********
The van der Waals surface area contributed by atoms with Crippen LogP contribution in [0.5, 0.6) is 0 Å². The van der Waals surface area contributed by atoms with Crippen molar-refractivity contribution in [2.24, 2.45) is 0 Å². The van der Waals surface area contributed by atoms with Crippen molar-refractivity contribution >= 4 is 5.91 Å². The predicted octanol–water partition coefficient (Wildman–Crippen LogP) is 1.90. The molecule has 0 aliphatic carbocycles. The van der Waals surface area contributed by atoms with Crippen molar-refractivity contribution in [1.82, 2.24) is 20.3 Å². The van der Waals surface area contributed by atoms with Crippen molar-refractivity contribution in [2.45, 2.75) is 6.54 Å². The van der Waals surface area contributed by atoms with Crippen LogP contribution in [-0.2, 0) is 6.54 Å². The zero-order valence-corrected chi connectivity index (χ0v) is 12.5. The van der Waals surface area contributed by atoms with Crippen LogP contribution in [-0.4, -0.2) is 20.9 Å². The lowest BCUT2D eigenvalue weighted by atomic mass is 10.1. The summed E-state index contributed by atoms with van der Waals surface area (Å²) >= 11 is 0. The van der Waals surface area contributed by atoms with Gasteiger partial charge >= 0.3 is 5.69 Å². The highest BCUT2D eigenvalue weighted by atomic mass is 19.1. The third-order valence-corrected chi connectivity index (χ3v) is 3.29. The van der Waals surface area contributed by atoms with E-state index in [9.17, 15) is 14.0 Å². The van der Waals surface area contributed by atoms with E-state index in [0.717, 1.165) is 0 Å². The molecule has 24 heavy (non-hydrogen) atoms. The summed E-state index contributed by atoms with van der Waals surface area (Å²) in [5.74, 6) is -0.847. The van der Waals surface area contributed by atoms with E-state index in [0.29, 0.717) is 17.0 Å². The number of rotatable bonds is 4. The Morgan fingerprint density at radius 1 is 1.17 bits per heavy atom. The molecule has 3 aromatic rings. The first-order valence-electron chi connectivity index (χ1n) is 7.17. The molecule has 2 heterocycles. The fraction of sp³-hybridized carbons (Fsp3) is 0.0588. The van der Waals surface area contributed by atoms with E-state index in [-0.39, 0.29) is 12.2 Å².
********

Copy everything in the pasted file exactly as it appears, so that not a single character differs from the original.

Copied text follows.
The van der Waals surface area contributed by atoms with Crippen LogP contribution in [0.5, 0.6) is 0 Å². The van der Waals surface area contributed by atoms with Crippen molar-refractivity contribution in [2.24, 2.45) is 0 Å². The van der Waals surface area contributed by atoms with Crippen molar-refractivity contribution >= 4 is 5.91 Å². The predicted octanol–water partition coefficient (Wildman–Crippen LogP) is 1.90. The molecule has 0 aliphatic carbocycles. The van der Waals surface area contributed by atoms with Crippen molar-refractivity contribution in [1.82, 2.24) is 20.3 Å². The van der Waals surface area contributed by atoms with Crippen molar-refractivity contribution in [2.45, 2.75) is 6.54 Å². The van der Waals surface area contributed by atoms with Crippen LogP contribution in [-0.2, 0) is 6.54 Å². The zero-order valence-corrected chi connectivity index (χ0v) is 12.5. The van der Waals surface area contributed by atoms with Crippen LogP contribution in [-0.4, -0.2) is 20.9 Å². The lowest BCUT2D eigenvalue weighted by atomic mass is 10.1. The summed E-state index contributed by atoms with van der Waals surface area (Å²) >= 11 is 0. The van der Waals surface area contributed by atoms with Gasteiger partial charge >= 0.3 is 5.69 Å². The highest BCUT2D eigenvalue weighted by atomic mass is 19.1. The third-order valence-corrected chi connectivity index (χ3v) is 3.29. The van der Waals surface area contributed by atoms with E-state index in [9.17, 15) is 14.0 Å². The van der Waals surface area contributed by atoms with E-state index in [0.717, 1.165) is 0 Å². The molecule has 24 heavy (non-hydrogen) atoms. The summed E-state index contributed by atoms with van der Waals surface area (Å²) in [5.74, 6) is -0.847. The van der Waals surface area contributed by atoms with E-state index in [0.29, 0.717) is 17.0 Å². The number of rotatable bonds is 4. The Morgan fingerprint density at radius 1 is 1.17 bits per heavy atom. The molecule has 3 aromatic rings. The first-order valence-electron chi connectivity index (χ1n) is 7.17. The molecule has 2 heterocycles. The fraction of sp³-hybridized carbons (Fsp3) is 0.0588. The van der Waals surface area contributed by atoms with E-state index in [-0.39, 0.29) is 12.2 Å².